Show Less
Restricted access

Practicing Disability Studies in Education

Acting Toward Social Change


Edited By David J. Connor, Jan W. Valle and Chris Hale

Practicing Disability Studies in Education: Acting Toward Social Change celebrates the diversity of contemporary work being developed by a range of scholars working within the field of Disability Studies in Education (DSE). The central idea of this volume is to share ways in which educators practice DSE in creative and eclectic ways in order to rethink, reframe, and reshape the current educational response to disability. Largely confined to the limitations of traditional educational discourse, this collective (and growing) group continues to push limits, break molds, assert the need for plurality, explore possibilities, move into the unknown, take chances, strategize to destabilize, and co-create new visions for what can be, instead of settling for what is. Much like jazz musicians who rely upon one another on stage to create music collectively, these featured scholars have been – and continue to – riff with one another in creating the growing body of DSE literature. In sum, this volume is DSE «at work.»
Show Summary Details
Restricted access

Introduction: A Brief Account of How Disability Studies in Education Evolved


| 1 →


A Brief Account of How Disability Studies in Education Evolved


It is not without irony that the interdisciplinary field of disability studies (DS) was allegedly a little slow to warm up to the field of disability studies in education (DSE). After all, many disabled scholars within DS report having experienced firsthand, more often than not, schooling practices that institutionalized and segregated, stigmatized and pathologized their sensory, physical, cognitive, and/or emotional differences. Moreover, the terms disability and education have long been monopolized by the field of special education whose foundational knowledge base is predicated upon scientific, medical, and psychological understandings of human difference. Thus, special education came to conceptualize disability as a deficit, something absent, suggesting an incomplete human who needs to be fixed, cured, remediated, and shaped into the mold of normalcy at all costs. As DS scholar Mike Oliver (1996) noted, there was a marked mistrust of research methodologies and related knowledge claims as they were deemed by people with disabilities to be “at best irrelevant, and at worst, oppressive” (p. 129).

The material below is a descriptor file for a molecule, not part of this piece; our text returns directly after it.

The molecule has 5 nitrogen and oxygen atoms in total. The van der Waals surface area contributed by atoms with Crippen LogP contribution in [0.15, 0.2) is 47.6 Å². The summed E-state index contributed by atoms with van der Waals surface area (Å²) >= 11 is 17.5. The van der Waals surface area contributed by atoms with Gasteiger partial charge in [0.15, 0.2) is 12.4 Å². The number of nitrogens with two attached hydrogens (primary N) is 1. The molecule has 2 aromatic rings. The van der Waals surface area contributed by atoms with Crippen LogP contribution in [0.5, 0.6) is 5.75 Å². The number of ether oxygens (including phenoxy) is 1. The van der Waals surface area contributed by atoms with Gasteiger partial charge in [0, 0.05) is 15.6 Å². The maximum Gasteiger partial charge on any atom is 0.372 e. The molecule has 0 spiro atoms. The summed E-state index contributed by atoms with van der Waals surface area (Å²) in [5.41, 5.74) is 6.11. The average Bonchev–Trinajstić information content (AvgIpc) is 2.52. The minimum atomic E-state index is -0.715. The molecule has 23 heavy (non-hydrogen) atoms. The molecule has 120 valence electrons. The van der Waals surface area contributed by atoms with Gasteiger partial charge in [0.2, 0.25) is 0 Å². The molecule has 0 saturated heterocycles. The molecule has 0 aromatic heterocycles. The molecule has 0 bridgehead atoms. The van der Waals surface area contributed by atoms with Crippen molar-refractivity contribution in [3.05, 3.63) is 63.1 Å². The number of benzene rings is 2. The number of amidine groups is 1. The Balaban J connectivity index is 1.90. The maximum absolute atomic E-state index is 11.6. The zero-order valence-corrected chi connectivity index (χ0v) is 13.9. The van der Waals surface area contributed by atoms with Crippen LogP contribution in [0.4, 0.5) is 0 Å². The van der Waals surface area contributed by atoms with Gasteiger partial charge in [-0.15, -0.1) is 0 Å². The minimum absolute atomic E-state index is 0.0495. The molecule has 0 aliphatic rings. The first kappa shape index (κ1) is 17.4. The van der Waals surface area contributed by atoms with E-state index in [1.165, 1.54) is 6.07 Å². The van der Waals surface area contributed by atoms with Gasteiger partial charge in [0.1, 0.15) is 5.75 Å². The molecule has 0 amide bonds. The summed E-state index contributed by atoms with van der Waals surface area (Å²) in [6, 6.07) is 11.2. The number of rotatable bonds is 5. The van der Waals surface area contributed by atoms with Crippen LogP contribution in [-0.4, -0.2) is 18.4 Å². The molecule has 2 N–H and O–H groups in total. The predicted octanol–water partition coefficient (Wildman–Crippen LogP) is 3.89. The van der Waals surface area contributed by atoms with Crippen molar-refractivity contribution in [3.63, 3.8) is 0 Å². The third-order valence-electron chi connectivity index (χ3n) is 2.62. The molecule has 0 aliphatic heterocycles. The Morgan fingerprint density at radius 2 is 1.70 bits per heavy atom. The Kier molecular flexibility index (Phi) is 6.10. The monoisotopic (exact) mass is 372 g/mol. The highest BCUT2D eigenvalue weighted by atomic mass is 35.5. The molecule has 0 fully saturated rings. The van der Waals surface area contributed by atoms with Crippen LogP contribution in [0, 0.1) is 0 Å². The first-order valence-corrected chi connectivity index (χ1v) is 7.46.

In contrast, DS, an academic discipline that grew out of grassroots, rights-based politics in the 1970s, focused upon the ways historical, social, cultural, political, and economic framings of disability simultaneously came into play with other discourses of disability (including those previously mentioned that undergird special education)—impacting the degree of access that...

You are not authenticated to view the full text of this chapter or article.

This site requires a subscription or purchase to access the full text of books or journals.

Do you have any questions? Contact us.

Or login to access all content.